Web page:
Scorsese’s compelling “Shutter Island” doesn’t touch all the bases, but it comes close enough

Updated: May 11


4K ULTRA HD REVIEW / HDR FRAME SHOTS

U.S. Marshals Chuck Aule (Mark Ruffalo) and Teddy Daniels (Leonardo DiCaprio) arrive on Shutter Island to investigate the disappearance of a patient from the hospital for the criminally insane.


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“SHUTTER ISLAND: 10th ANNIVERSARY EDITION”


4K Ultra HD and Blu-ray, 2010, R for disturbing, violent content, language and some nudity; Streaming via Amazon Prime Video, Apple (4K), FandangoNOW (4K), Google Play (4K), Vudu (4K), YouTube (4K)


Best extra: “Into the Lighthouse,” an interview with Dr. James Gilligan, the film’s psychiatric advisor, from the original Blu-ray








HAVE YOU noticed that too many directors wrap up their movies with a nice, neat bow so that everyone goes home satisfied, no questions asked? Martin Scorsese has done it, too. Can we agree that “Taxi Driver” ran 10 minutes too long? (And let’s not even get into Frank Darabont’s “The Shawshank Redemption.”)


So it’s refreshing that “Shutter Island,” Scorsese’s evocative psychological thriller, defies convention and leaves it to viewers to decide what motivated its protagonist at the end. Is his reason the ramblings of a madman or is he faking his relapse so he can escape his crushing guilt?


SPOILER ALERT: Key plot twists ahead.


That protagonist is U.S. marshal Teddy Daniels (Leonardo DiCaprio), or, as it turns out, Andrew Laeddis, who killed his wife (Michelle Williams, “Brokeback Mountain”) after she drowned their three children. Andrew blames himself—he drank too much, was never home and didn’t get Dolores the psychiatric help she desperately needed.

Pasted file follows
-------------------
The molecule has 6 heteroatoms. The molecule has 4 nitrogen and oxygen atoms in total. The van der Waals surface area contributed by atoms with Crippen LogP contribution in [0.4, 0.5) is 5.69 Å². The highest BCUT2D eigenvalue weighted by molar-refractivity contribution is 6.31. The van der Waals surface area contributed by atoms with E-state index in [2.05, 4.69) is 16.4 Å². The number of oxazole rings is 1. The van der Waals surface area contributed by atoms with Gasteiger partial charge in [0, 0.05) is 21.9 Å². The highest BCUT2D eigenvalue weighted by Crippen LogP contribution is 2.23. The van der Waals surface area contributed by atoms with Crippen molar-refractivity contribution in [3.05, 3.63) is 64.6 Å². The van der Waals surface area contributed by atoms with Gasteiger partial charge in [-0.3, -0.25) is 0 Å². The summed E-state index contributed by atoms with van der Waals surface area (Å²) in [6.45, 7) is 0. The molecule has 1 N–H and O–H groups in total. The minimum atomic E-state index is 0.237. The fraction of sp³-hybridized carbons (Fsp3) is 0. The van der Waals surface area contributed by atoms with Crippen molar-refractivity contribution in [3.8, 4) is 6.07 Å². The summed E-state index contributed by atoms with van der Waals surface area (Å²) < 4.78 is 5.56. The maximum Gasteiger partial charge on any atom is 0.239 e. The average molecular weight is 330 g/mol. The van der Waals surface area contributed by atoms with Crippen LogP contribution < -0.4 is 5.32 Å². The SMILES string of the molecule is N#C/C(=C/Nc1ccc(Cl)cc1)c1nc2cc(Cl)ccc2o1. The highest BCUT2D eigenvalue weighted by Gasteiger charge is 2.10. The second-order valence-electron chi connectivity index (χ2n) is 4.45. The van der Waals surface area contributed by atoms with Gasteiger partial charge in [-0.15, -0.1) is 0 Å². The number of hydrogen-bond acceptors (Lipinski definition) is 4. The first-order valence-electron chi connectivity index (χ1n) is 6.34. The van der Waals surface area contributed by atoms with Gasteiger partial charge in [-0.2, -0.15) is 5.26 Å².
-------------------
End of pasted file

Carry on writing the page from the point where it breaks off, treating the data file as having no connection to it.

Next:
Andrew needed help, too—he was traumatized by what he saw, and did, during the liberation of the Dachau concentration camp at the end of World War II—but rather than reach out, he gave into his delusions and invented an alternative narrative.


(1) A foggy morning as the boat approaches the island from Boston. (2) Daniels fights motion sickness. (3) Once on the island, the marshals see different patients on the hospital grounds (4). Daniels is introduced to Dr. John Cawley (Ben Kingsley).




Which brings him to Shutter Island, a foreboding outpost off the Massachusetts coast and the site of an institution for the criminally insane. Teddy and his partner Chuck (Mark Ruffalo, “The Avengers”) are investigating the disappearance of a patient named Rachel (Emily Mortimer, “Lars and the Real Girl”), who killed her three children and now lives in a fantasy of her own creation. Teddy wanted the assignment because he’s convinced Laeddis is on the island.


See where this is going?


One thing leads to another—can’t give everything away—before Teddy faces up to reality (maybe). Suffice it to say that the final scene turns on a plot twist that you can see coming a mile away and that may not fly with everyone.


The bigger hurdle is that the movie gets bogged down by long sequences of awkward exposition (the now-you-hear them, now-you-don’t Bahston accents are just annoying). Screenwriter Laeta Kalogridis (“Alita: Battle Angel”) adapted the novel by Dennis Lehane (“Gone Baby Gone,” “Mystic River”), who says in the feature “Behind the Shutters” that he was thinking about John Frankenheimer’s “The Manchurian Candidate” (1962) and Don Siegel’s original “Invasion of the Body Snatchers” (1956) when he set his story in 1954, when the nation was in the grips of McCarthyism. One of the challenges he set for himself was whether he could write a book with “a completely unreliable narrator.”


No problem there. DiCaprio (“Once Upon a Time … in Hollywood,” “The Revenant”) is totally convincing, and the supporting cast, which includes Ben Kingsley (“Gandhi”) and Max von Sydow (“The Seventh Seal”) as two psychiatrists who run the institution, is uniformly excellent.


One more major plus: “Shutter Island” is right in Scorsese’s wheelhouse. It delivers “everything he loves about filmmaking—period, style and genre,” Ruffalo says in “Behind the Shutters.”